While tight supply of homes for sale had been plaguing buyers for much of this year, listings are increasing, but so are prices and interest rates, weakening affordability.
Rising mortgage rates and high home prices have fewer consumers thinking now is a good time to buy or sell a home. While consumers are bullish on the economy, fewer said they are not concerned about losing their job.
Total mortgage application volume fell 4 percent week to week and plunged 16 percent from a year ago, according to the Mortgage Bankers Association.
"We're very sorry that the errors occurred and have assigned a single, dedicated point of contact to ensure that each customer is engaged with and assisted individually," Tom Goyda, a spokesman for the company, said in an email. The company said the expanded review is still under way and took into account customers who were in the foreclosure process between March...
Rising interest rates have cut the number of borrowers who could have benefited from a refinance. Since 2016, 5.9 million borrowers who could have lowered their monthly payment by more than $250, didn't apply.
Renters face more financial uncertainty than homeowners, the Urban Institute finds.
High prices and rising mortgage rates are taking their toll on home sales in the pricey San Francisco Bay Area. Sales fell to the slowest pace in 11 years in September. Prices, however, are still gaining, although not as much as in previous months.
The number of new and existing houses and condominiums sold in September plummeted nearly 18 percent compared with September 2017, according to CoreLogic.
Nationally, prices rose 5.8 percent in August compared with August 2017, according to the S&P CoreLogic Case-Shiller home prices index. That is less than the 6 percent annual gain in July.
Both rising mortgage rates and rising home prices are increasing what homebuyers will have to pay each month. While mortgage rates are largely national, home prices are local, so the increase in monthly payments will vary market to market.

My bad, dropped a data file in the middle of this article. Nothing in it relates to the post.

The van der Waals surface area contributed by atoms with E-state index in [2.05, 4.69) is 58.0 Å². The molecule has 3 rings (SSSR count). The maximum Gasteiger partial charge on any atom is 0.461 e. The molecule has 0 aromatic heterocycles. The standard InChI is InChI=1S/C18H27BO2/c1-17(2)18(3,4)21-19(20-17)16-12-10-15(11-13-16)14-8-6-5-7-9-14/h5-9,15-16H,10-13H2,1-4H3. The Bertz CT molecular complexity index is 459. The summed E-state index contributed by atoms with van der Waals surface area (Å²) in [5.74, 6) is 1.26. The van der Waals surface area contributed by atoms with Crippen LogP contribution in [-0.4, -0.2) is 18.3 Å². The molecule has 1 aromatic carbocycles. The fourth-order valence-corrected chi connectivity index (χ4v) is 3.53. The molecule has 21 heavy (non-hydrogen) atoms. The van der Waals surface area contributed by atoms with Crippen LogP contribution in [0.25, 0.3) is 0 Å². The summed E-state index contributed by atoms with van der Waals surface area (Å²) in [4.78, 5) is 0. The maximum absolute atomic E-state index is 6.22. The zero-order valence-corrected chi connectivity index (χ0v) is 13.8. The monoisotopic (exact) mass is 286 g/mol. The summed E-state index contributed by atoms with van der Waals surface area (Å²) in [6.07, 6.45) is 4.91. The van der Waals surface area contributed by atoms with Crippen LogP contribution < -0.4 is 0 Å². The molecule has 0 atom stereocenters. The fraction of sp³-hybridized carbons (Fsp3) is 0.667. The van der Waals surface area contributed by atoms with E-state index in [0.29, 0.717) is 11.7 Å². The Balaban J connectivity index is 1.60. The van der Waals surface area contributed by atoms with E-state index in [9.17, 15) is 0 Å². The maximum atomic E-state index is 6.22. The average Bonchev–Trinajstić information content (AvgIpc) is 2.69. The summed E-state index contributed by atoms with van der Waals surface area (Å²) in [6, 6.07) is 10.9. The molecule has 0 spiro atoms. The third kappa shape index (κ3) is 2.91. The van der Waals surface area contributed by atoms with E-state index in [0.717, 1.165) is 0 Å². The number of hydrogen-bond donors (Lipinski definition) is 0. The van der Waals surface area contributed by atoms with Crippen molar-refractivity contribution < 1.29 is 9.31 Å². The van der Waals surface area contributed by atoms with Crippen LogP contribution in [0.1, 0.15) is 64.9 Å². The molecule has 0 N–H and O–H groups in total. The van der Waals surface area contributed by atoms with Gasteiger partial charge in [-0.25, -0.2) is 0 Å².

Homebuyer demand is strong, but affordability was weakening even before rates began to rise, as tight supply pushed home prices sharply higher.
A monthly reading of homebuilder sentiment rose one point in October. Builders cite the drop in lumber prices as well as strong demand for housing as the driver of the gain. Builders continue to be faced with higher costs for land and labor.
Following the subprime mortgage crisis, low-income borrowers with low credit scores were locked out of homeownership. Now a major player in the subprime crisis is backing new loans to the same borrowers but with a far different product.
Extremely weak demand for mortgage refinances has been driving the overall drain on mortgage lending. Refinance volume fell another 3 percent last week and was 32 percent lower than a year ago.
Mortgage rates moved to the highest level in 8 years, and confidence in housing is now slipping. This as millennials are smack in the middle of their prime home buying years. Rates are expected to move even higher going into next year.
Mortgage fraud risk jumped more than 12 percent year over year at the end of the second quarter, according to CoreLogic, which measures six fraud indicators: identity, income, occupancy, property, transaction and undisclosed real estate debt.
Sales of Bay Area homes fell 10 percent in August to the slowest pace in 7 years. San Francisco itself saw sales fall 7 percent, as buyers hit an affordability wall. Despite the sales slowdown, the median price of a Bay Area home is way up.
Signed contracts to buy existing homes fell for the second straight month to the lowest level since January of this year. Sales have fallen for four out of the last five months, as prices and mortgage rates increase.
A stronger economy, along with an overheated housing market are pushing demand for apartment rentals. Vacancies are down and rents are up.
Potential home buyers are hitting an affordability wall, and sellers are caving to the new reality.